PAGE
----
Kayla Glover

February is National Heart Disease Awareness Month, commonly referred to as American Heart Month. It’s the perfect time to learn about your risk for heart disease and the steps you need to take now to help your heart. Cardiovascular disease — including heart disease, atherosclerosis, stroke, and high blood pressure — is the number one killer of men and women in the United States.

Heart disease does not discriminate against race, age, gender, ethnicity, or social class.

The American Heart Association reports cardiovascular disease, including heart disease and stroke, remains the leading global cause of death with more than 17.9 million deaths every year and this number is expected to rise to more than 23.6 million by the year 2030. Chances are high that we all know someone that is affected by cardiovascular disease.

There are several risk factors for heart disease. Some are preventable, and others are not. The following are risk factors and habits that increase the chances of developing heart disease:

• High blood pressure (hypertension).

• High cholesterol.

• Obesity.

• Smoking and vaping.

• Unhealthy eating.

• No exercise.

• Excessive alcohol consumption.

The Centers for Disease Control and Prevention reports uncontrolled high blood pressure as a primary risk factor of heart disease and stroke. In fact, the CDC reports 75 million American adults (one in every three adults) have high blood pressure.

The American Heart Association states normal blood pressure should be less than 120/80. Be mindful that high blood pressure will not always present itself with symptoms, such as headache, blurred vision, shortness of breath, etc. Therefore, it is important to have your blood pressure checked and monitored by a health care professional regularly.

Obesity, along with pre-high blood pressure and high blood pressure, are on the rise among children and young adults today.

According to an article published by the US National Institutes of Health by Stephen R. Daniels, Charlotte A. Pratt, and Laura L. Hayman, “obesity in childhood and adolescence is associated with numerous adverse health outcomes.

Cardiovascular risk factors such as hypertension, type 2 diabetes, metabolic syndrome, sleep apnea, and abnormal lipid profiles (e.g., high triglycerides, low HDL or “good” cholesterol) are higher in obese than in normal weight youth.

Obesity in childhood and adolescence substantially increases the risk of adult obesity. Obesity in childhood has been associated with an increased risk of coronary heart disease in adult life.”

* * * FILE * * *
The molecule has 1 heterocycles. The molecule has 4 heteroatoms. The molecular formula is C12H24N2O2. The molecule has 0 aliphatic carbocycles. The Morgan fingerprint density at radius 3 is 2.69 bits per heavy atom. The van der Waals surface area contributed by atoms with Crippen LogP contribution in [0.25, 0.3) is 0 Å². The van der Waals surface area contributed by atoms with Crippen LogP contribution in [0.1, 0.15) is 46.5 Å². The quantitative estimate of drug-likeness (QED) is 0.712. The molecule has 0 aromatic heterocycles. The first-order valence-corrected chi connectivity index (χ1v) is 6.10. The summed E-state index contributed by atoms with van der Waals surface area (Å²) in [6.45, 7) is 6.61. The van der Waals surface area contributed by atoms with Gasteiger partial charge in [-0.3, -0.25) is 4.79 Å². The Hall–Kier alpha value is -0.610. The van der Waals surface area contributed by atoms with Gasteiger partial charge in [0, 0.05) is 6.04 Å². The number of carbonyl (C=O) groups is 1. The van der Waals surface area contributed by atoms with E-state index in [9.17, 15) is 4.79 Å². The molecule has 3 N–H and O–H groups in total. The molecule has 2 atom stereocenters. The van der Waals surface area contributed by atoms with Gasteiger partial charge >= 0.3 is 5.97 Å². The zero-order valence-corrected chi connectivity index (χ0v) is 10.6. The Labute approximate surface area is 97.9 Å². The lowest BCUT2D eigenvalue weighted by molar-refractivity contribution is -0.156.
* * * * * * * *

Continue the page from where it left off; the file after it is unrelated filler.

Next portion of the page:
Coordinated School Health, along with the American Heart Association, want all individuals to know and be familiar with the warning signs of a heart attack. The following are warning signs of a heart attack:

• Chest discomfort: Most heart attacks involve chest discomfort in the center of the chest that lasts more than a few minutes, or that goes away and comes back.

The discomfort may feel like uncomfortable pressure (often described as it feels like an elephant sitting on your chest), squeezing or fullness pain.

• Shortness of breath with or without chest discomfort.

• Increased fatigue that may or may not be accompanied with cold sweats, nausea or lightheadedness.

If you or someone you are with has any of the signs or symptoms above, call 911 immediately to get to a hospital to be evaluated because it could possibly save a life.

Coordinated School Health along with the American Heart Association want all individuals to know and be familiar with the warning signs of a stroke. The following are warning signs of a stroke:

• Face drooping: assess for facial drooping and/or numbness by asking person to smile and check to make sure one side of the smile is not dropping.

• Arm weakness: assess for arm weakness and/or numbness by asking person to raise both arms while checking to see if one arm drifts downward.

• Speech difficulty: assess for any slurred speech or confusion by asking person to repeat a short sentence, such as “the sky is blue.”

• Time to call 911: if the person shows any of the above symptoms, even if the symptoms go away, call 911 and get to the hospital immediately to be evaluated.

When it comes to stroke, remember to think FAST (facial droop, arm weakness, speech difficulty, and time). It could possibly save a life.

For all your heart does for you, return the favor by treating your heart with love and appreciation by quitting smoking and/or vaping, minimizing stress, eating a healthy, well-balanced diet, exercising, getting adequate sleep and keeping your blood pressure and cholesterol in check.

For questions or comments please contact your child’s school nurse or call 644-3916.

KAYLA GLOVER is a registered nurse, the Henry County School System’s family and community coordinator, and nurse at Lakewood School. Her email address is gloverk@ henryk12.net.

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